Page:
Refrigerated pizza and RFG pizza kits have been among the top growth categories for food retailers in recent years, according to data from Information Resources Inc., Chicago. In fact, the category continued to post excellent growth throughout the recession. During the latest 52 weeks ending Jan. 24, dollar sales of refrigerated pizza were up 18%, and unit sales were up 19.5% in supermarkets. Frozen pizza — a significantly larger category — did well also, with dollar sales up 6.1% and unit sales up 4.2%.
One reason for this growth is very simple, noted one analyst. To save money during the recession, shoppers have been eating at home more often, and buying ingredients to prepare meals. But, refrigerated pizzas — which are merchandised not only in prepared-food, deli and grab-and-go areas, but sometimes in meat departments as well — often stand out as a convenient solution for that evening's family meal, while people are in the store shopping for other items.
“My sense is that people are still focused on value,” said Alan Hiebert, education information specialist for the International Dairy-Deli-Bakery Association. “Picking up a pizza from a prepared-food section of the store is convenient … but, like all supermarket prepared foods, it's only convenient if you're already in the store for another reason. Because people are eating at home more and because they are trying to save some money, we're seeing people shop the whole store a little more.”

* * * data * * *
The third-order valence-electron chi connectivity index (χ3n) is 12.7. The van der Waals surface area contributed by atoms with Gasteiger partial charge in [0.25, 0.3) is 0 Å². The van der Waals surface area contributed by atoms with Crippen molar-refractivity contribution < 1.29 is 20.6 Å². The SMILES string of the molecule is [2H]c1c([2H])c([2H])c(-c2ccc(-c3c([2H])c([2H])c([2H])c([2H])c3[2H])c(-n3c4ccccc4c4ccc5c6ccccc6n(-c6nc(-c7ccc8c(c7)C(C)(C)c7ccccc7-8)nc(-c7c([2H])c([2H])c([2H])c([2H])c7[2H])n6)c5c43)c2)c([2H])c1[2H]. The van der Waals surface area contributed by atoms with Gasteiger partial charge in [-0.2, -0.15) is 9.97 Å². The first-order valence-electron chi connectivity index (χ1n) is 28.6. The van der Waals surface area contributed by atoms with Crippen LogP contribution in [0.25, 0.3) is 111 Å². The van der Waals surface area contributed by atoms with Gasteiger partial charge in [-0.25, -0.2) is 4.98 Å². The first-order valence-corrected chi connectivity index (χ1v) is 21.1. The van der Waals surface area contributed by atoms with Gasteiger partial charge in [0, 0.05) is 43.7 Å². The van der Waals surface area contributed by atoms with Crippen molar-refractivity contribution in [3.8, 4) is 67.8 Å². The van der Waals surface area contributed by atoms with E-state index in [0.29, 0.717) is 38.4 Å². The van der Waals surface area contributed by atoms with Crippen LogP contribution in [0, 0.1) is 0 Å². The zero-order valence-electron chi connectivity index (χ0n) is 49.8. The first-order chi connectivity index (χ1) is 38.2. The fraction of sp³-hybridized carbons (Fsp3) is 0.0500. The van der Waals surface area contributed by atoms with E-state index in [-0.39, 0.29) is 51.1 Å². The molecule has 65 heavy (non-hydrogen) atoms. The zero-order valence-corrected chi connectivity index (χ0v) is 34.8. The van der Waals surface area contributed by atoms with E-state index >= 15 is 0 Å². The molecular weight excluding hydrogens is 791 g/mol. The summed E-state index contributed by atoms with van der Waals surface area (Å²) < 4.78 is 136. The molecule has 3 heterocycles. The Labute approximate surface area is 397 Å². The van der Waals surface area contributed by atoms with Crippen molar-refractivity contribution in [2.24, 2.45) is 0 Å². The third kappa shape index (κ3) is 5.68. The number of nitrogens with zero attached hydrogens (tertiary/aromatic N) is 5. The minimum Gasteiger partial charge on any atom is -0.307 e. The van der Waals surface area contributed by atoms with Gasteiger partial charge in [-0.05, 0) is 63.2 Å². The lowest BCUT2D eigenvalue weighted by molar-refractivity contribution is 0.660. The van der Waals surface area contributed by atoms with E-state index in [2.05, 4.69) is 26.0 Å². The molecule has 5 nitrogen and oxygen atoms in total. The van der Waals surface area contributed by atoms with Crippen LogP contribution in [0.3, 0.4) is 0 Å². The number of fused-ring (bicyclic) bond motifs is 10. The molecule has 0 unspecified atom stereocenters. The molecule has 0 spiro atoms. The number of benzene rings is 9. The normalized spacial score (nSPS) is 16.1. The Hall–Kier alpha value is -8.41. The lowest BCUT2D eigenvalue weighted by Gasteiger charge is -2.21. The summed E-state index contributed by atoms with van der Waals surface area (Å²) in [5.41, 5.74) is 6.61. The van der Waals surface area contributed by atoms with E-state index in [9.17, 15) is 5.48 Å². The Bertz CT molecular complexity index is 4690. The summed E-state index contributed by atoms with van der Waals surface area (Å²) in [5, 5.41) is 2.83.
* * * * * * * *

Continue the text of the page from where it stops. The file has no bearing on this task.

Refrigerated pizza is considered one of the original Home Meal Replacement items, getting its start about 40 years ago as a component program, in which supermarkets cross-merchandised cheese, dough and sauce, explained Bill Mackin, president of Sidney, Ohio-based supplier MaMa Rosa's. Since then, retail pizza has become a significant contributor to both frozen-food aisles and, more recently, perimeter departments, with $4.5 billion in annualized sales of frozen pizzas and about $500 million in sales of refrigerated pizzas, Mackin said.
With refrigerated pizza, two approaches have been driving growth, according to Mackin. One is the “take and bake” trend. Popularized by chains such as Papa Murphy's, retailers including Wal-Mart Stores and Kroger Co. have successfully positioned these types of programs as high-quality, less-expensive alternatives to pizza delivery chains. These programs appeal primarily to deli shoppers, who tend to be a little more upscale and often have fewer than four people in their household, said Mackin.
The other trend is value-focused shoppers who are buying packaged refrigerated pizzas, which are often merchandised in areas like the meat department.
Regardless of the type of shopper, refrigerated pizzas tend to be consumed within 48 hours of purchase. By contrast, frozen pizzas are most frequently purchased on special and then kept at home for several days.
For retailers, the benefit is that sales of take-and-bake pizzas, packaged refrigerated pizzas and frozen pizzas each appeal to somewhat different demographics and different usage occasions.
“Within refrigerated pizza, meat department sales are incremental to service deli sales, separated by demographics and price points,” Mackin said.
Private-label refrigerated pizzas were the strongest performers in 2009, posting dollar sales growth of 37% and unit sales growth of 52%, according to IRI. Total private-label sales were followed closely by MaMa Rosa's, which is also focused on value-conscious shoppers, according to Mackin.